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Seven Tips and Tricks for Better Online Focus Groups

The pandemic accelerated adoption of digital experiences at an unprecedented rate. It seemed like the switch was flipped almost overnight and suddenly even the most reluctant-to-change industries were now operating remotely. At the height of the transition, McKinsey estimated that we vaulted five years forward in a matter of eight weeks.

So it’s not surprising that we all experienced a collective learning curve, adapting our behaviors and expectations to a new normal, one where more of life happens online. But now that we’ve settled into the cadence of a more digitally integrated world, the expectations for what’s acceptable are shifting again. And that includes the ways people engage with online research.

It’s no longer enough to simply transition physical approaches to fit digital experiences. Consumers, clients, and researchers expect more. Here are seven tips and tricks you can use to get smarter,sharper, more actionable insights by honing your approach to online focus groups.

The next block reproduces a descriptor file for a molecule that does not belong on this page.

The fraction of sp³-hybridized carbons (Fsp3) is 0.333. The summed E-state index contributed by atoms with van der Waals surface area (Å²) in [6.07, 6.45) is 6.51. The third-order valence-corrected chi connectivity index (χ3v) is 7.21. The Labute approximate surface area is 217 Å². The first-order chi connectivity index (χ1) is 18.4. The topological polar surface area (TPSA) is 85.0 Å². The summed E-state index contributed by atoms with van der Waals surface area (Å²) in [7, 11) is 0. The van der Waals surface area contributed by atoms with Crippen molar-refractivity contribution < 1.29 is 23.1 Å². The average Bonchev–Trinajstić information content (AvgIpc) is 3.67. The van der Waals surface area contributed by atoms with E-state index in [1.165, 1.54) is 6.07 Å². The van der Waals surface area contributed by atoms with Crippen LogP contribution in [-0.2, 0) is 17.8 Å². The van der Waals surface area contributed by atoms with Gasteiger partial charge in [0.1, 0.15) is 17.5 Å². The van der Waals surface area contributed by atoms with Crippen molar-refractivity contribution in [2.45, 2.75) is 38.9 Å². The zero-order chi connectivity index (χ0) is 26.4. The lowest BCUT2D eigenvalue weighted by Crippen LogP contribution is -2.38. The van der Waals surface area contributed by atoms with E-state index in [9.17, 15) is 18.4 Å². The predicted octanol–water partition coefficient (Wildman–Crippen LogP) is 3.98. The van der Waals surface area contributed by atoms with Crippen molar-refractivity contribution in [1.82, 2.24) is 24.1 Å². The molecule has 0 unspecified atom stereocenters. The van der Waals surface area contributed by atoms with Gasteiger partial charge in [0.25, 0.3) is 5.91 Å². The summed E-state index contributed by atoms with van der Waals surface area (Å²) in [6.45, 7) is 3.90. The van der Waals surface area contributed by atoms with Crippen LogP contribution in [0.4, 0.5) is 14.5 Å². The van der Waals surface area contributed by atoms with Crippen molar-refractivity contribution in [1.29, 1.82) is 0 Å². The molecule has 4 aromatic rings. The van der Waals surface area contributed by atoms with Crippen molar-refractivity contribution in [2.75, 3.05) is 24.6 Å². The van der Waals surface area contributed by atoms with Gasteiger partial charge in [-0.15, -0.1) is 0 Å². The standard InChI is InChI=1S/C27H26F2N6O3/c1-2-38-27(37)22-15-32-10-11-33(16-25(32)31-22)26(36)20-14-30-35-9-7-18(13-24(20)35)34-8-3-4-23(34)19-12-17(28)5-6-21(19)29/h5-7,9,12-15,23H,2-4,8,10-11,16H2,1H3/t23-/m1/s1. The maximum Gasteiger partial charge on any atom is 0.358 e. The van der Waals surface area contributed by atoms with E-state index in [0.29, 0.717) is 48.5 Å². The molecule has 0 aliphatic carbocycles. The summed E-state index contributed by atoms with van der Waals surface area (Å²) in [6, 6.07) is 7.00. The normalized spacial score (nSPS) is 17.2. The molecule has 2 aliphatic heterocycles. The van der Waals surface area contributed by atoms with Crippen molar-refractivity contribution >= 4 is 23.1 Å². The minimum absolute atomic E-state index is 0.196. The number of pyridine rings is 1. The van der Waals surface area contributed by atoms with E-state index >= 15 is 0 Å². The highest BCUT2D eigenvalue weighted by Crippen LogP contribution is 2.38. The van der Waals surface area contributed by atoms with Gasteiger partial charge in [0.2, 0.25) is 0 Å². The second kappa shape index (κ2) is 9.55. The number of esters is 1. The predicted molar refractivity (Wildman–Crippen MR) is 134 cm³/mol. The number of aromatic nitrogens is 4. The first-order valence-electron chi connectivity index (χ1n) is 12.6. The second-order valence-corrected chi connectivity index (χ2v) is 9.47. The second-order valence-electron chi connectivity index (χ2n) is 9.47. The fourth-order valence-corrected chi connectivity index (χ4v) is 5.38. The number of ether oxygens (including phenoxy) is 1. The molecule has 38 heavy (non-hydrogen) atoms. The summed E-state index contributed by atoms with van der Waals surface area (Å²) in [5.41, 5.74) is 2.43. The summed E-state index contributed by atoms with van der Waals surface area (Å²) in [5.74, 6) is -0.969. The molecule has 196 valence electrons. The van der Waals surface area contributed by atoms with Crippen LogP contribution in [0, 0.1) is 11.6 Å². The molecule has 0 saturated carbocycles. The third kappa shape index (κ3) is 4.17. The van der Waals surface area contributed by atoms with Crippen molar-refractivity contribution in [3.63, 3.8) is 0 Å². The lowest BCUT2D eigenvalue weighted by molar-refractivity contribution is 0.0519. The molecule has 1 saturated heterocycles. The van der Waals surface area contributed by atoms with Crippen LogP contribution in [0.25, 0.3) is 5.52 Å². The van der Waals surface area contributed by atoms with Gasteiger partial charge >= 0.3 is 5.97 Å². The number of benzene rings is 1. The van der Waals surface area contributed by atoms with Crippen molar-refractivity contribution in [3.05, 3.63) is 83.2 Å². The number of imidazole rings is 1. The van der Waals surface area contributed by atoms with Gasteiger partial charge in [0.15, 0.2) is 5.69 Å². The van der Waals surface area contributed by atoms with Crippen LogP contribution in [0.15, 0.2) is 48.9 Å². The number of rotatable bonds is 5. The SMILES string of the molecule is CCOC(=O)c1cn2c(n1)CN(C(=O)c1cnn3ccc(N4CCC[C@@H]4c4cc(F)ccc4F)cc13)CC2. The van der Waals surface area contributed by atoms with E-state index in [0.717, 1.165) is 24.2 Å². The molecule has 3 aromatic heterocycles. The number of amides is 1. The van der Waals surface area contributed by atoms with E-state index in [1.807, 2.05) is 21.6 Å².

1. Get Interactive
    Raise your hand if you have ever reached a point where you just couldn’t handle one more video call. If your hand is up, you’re not alone. From the twitchy feeling people get when sitting in the same place for too long to the fact that cognitive load is higher in video calls, so-called Zoom-fatigue is real, and it’s something your respondents are likely experiencing too.Instead of creating yet another zoom call, but now with a group of strangers and a demanding moderator, you have the opportunity to create an interactive experience. Use online whiteboards, such as on the Discuss platform, to have respondents type, draw, circle or highlight stimulus. Encourage respondents to use  the chat from time to time to type in more thoughtful responses, then unpack them with the group. In short, interactive activities can shake up your session so it’s not just a bunch of talking heads.
  1. Bridge the Say/Do Gap